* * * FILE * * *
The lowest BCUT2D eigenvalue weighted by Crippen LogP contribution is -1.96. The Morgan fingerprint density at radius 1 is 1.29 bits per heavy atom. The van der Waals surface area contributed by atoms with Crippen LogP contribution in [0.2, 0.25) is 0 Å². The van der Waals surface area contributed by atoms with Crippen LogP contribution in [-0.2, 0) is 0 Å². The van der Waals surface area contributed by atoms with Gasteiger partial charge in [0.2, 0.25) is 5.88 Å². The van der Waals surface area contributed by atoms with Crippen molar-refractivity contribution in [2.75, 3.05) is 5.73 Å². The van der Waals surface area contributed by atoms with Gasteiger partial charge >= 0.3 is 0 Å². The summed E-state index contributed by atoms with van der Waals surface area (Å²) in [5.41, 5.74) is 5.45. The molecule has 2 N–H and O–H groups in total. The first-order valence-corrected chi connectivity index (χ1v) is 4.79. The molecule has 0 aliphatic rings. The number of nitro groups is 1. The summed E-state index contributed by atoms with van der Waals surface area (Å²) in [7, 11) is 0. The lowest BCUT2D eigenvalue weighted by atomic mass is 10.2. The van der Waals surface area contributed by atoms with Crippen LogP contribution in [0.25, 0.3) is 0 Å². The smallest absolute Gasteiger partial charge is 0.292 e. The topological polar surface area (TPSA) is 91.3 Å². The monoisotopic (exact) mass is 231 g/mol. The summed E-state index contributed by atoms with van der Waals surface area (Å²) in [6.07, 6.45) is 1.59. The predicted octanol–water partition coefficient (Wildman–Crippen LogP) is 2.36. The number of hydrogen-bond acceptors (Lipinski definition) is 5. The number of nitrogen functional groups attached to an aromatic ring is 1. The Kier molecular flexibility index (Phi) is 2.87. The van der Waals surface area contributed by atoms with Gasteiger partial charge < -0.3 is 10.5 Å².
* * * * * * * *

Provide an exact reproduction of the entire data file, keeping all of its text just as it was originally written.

The lowest BCUT2D eigenvalue weighted by Crippen LogP contribution is -1.96. The Morgan fingerprint density at radius 1 is 1.29 bits per heavy atom. The van der Waals surface area contributed by atoms with Crippen LogP contribution in [0.2, 0.25) is 0 Å². The van der Waals surface area contributed by atoms with Crippen LogP contribution in [-0.2, 0) is 0 Å². The van der Waals surface area contributed by atoms with Gasteiger partial charge in [0.2, 0.25) is 5.88 Å². The van der Waals surface area contributed by atoms with Crippen molar-refractivity contribution in [2.75, 3.05) is 5.73 Å². The van der Waals surface area contributed by atoms with Gasteiger partial charge >= 0.3 is 0 Å². The summed E-state index contributed by atoms with van der Waals surface area (Å²) in [5.41, 5.74) is 5.45. The molecule has 2 N–H and O–H groups in total. The first-order valence-corrected chi connectivity index (χ1v) is 4.79. The molecule has 0 aliphatic rings. The number of nitro groups is 1. The summed E-state index contributed by atoms with van der Waals surface area (Å²) in [7, 11) is 0. The lowest BCUT2D eigenvalue weighted by atomic mass is 10.2. The van der Waals surface area contributed by atoms with Crippen LogP contribution in [0.25, 0.3) is 0 Å². The smallest absolute Gasteiger partial charge is 0.292 e. The topological polar surface area (TPSA) is 91.3 Å². The monoisotopic (exact) mass is 231 g/mol. The summed E-state index contributed by atoms with van der Waals surface area (Å²) in [6.07, 6.45) is 1.59. The predicted octanol–water partition coefficient (Wildman–Crippen LogP) is 2.36. The number of hydrogen-bond acceptors (Lipinski definition) is 5. The number of nitrogen functional groups attached to an aromatic ring is 1. The Kier molecular flexibility index (Phi) is 2.87. The van der Waals surface area contributed by atoms with Gasteiger partial charge < -0.3 is 10.5 Å².